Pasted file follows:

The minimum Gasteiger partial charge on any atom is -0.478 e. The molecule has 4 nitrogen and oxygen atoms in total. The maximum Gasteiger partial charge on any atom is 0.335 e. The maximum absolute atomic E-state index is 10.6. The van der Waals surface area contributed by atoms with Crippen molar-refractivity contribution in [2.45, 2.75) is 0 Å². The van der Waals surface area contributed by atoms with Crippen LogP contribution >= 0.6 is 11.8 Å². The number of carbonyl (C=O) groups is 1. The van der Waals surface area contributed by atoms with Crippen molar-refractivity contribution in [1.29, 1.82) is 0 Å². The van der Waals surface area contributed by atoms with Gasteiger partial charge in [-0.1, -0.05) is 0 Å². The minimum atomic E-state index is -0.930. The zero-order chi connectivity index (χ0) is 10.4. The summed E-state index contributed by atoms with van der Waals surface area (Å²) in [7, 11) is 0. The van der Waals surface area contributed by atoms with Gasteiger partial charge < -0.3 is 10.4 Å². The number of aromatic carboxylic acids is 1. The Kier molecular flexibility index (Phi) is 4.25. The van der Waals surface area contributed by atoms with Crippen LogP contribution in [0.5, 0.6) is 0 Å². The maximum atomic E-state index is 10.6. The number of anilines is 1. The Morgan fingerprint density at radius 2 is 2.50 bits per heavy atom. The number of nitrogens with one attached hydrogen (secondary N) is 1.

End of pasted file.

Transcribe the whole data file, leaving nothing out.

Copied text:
The minimum Gasteiger partial charge on any atom is -0.478 e. The molecule has 4 nitrogen and oxygen atoms in total. The maximum Gasteiger partial charge on any atom is 0.335 e. The maximum absolute atomic E-state index is 10.6. The van der Waals surface area contributed by atoms with Crippen molar-refractivity contribution in [2.45, 2.75) is 0 Å². The van der Waals surface area contributed by atoms with Crippen LogP contribution >= 0.6 is 11.8 Å². The number of carbonyl (C=O) groups is 1. The van der Waals surface area contributed by atoms with Crippen molar-refractivity contribution in [1.29, 1.82) is 0 Å². The van der Waals surface area contributed by atoms with Gasteiger partial charge in [-0.1, -0.05) is 0 Å². The minimum atomic E-state index is -0.930. The zero-order chi connectivity index (χ0) is 10.4. The summed E-state index contributed by atoms with van der Waals surface area (Å²) in [7, 11) is 0. The van der Waals surface area contributed by atoms with Gasteiger partial charge < -0.3 is 10.4 Å². The number of aromatic carboxylic acids is 1. The Kier molecular flexibility index (Phi) is 4.25. The van der Waals surface area contributed by atoms with Crippen LogP contribution in [0.5, 0.6) is 0 Å². The maximum atomic E-state index is 10.6. The number of anilines is 1. The Morgan fingerprint density at radius 2 is 2.50 bits per heavy atom. The number of nitrogens with one attached hydrogen (secondary N) is 1.